Made with local producers, delivering Fukuoka’s four seasons-1

Made with local producers, delivering Fukuoka’s four seasons

Itoshima, located on the northwest coast of Fukuoka, is a hip destination with a rich natural environment that is now attracting people from both Fukuoka and other regions of Japan, as well as travellers from overseas. It has also become a popular place to move to. Kyoko currently lives with her husband, who runs a design company; their son, who is obsessed with Softbank Hawks; and a parrot. She enjoys cooking with local ingredients in her kitchen, which is decorated with Tajimi tiles all over the walls and surrounded by cozy interiors.

When you hear the word ‘Shima (means Island),’ you might think you have to take a boat to get there, but Itoshima is only an hour away from Fukuoka Airport, Hakata Station, Tenjin, and other major areas. Just a few steps away from the city, you can live properly ‘surrounded by nature’ without the hustle and bustle of the city.

“When I first moved to Fukuoka, I lived in Fukuoka City. But before that, I saw a beautiful sunset here in winter. That may have been the deciding factor for me. The sky is so vast that I often look up to it all day from morning, during the day, and at night since I moved here. The stars are beautiful at night, and the ocean is within walking distance, so if I get stuck on something, I just go to the beach. It’s not like I’m actively in touch with nature, but I just go there because it’s there.”

Itoshima is known as a mecca for surfers in Kyushu. But what most people ignore is that it also has the largest population of sea breams in Japan and offers a wide variety of seafood throughout the year. Itoshima is famous for its oysters, but also its Itoshima beef, vegetables, citrus fruits and strawberries. Other specialties include locally-made sake, beer and soy sauce, known only by locals. Farm stands sell freshly harvested foodstuffs produced in Itoshima, and Kyoko herself is a regular customer. She specifically recommends ‘Shima No Shiki’, which offers a variety of local seasonal produce and where you can buy the catch of the day at a reasonable price and eat Kaisen-don (an assorted seafood rice bowl) on the spot.

Kyoko now runs a brand called jikijiki which offers food products such as jam and lemon curd made with local ingredients. The name of the brand is a play on the words ‘Jiki’ (which means “season”) and ‘Jikani’ (means “directly”). “The concept of the brand is to deliver seasonal ingredients directly from the producers during their best season”, she explains. The products are made in her newly-opened studio in Yakuin. Kyoko is also planning to hold workshops showcasing how to cook all sorts of weird-looking ingredients found in Itoshima that most people wouldn’t know how to use.

Interacting and communicating with the local farmers is an essential part of Kyoko’s life. “Katsuya, who runs River Wild, a pig farm in Ukiha, is a friend of mine since when I lived in Tokyo. He introduced me to the local farmers and other people. That’s how I started and grew my community. Since I’ve been in this environment, it’s become my life’s work to visit them every day. I gradually started inviting them over and having dinner parties using their ingredients. They’re usually the ones who make or grow them, I don’t think they’ve often been in a situation where they can see how the food they produce is eaten. It’s very meaningful for them to be there to see how their products can be cooked and consumed.”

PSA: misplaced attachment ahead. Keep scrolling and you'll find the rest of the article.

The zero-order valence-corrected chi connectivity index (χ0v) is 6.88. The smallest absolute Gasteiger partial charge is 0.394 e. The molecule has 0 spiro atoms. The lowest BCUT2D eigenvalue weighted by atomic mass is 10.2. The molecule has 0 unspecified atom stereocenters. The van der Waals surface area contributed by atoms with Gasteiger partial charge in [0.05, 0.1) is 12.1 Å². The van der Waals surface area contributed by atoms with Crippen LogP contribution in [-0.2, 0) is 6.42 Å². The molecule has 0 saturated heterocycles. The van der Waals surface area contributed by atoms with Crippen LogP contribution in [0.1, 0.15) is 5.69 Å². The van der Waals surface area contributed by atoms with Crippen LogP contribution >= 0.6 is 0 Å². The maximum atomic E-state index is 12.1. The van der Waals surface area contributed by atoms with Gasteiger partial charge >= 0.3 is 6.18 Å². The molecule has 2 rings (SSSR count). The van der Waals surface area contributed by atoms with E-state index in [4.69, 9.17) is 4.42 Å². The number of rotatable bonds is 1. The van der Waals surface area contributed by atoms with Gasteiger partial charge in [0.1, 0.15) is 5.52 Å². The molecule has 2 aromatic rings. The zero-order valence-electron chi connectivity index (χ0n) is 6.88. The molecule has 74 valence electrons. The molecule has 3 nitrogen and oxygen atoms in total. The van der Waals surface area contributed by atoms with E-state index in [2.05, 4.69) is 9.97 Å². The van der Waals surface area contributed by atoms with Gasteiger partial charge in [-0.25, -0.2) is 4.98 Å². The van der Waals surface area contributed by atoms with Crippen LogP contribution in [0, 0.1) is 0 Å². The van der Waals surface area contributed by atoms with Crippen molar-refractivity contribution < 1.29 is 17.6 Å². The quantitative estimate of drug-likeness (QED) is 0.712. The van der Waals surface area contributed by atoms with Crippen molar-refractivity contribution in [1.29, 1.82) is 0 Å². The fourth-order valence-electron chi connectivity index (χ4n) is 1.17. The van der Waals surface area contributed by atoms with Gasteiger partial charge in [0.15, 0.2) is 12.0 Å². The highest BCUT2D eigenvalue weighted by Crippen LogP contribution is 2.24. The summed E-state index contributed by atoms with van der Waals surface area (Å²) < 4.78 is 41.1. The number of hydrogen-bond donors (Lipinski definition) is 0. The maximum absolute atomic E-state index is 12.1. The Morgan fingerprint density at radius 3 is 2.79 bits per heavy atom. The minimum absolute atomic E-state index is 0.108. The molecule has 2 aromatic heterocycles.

What is so appealing about Fukuoka that makes people want to visit or even move there? Kyoko says: “Fukuoka is compact in terms of its size. The food is delicious, the people are kind, open-minded and hospitable to outsiders. There is a perfect sense of distance, not too close but not too far, and yet there is a strong connection with the community. I was quite surprised to see other cafes’ and shops’ business cards in a cafe. I wondered why they were advertising other people’s stores (laughs).”

Sightseeing with a guidebook in one hand, or visiting Instagrammable spots can be a great plan, but perhaps the best way to experience Itoshima is to stay at a guesthouse. Quite a few of them have opened in recent years and allow you to experience local life to your heart’s content. You can take a break at Niginohama beach, climb Mt. Tateishi and enjoy the spectacular view of Itoshima, or visit Raizan Sennyoji Daihioin Temple for leaf-peeping in autumn. Cycling culture has also taken root in the city.


If you are staying in Itoshima for a week or so, why not visit some of the gourmet places in Fukuoka City that have been recommended by Kyoko, a proper food professional with great taste? You can stop by the curry shop floatan, bakery LOMA, dining bar New Album, and Upan Bakery where you will be able to buy jikijiki jams.


*All safety measures against the new coronavirus were taken during the interview

Kyoko Hirosawa (food stylist)

Kyoko Hirosawa is a food stylist and a mother of one. After graduating from Abeno Tsuji Culinary Institute in Osaka, she gained experience at a restaurant as an assistant food stylist, then started working independently on food recipes and styling for magazines, books, and advertisements. She has also actively produced a wide range of food events and restaurants.


She moved from Tokyo to Fukuoka in 2009 and is currently based in Itoshima City. She launched her own food label jikijiki in 2019, focusing on activities to connect producers and consumers.





Interview and text:Takaaki Miyake
Photo:Atsushi Tanno
Project Direction:HIGHTIDE


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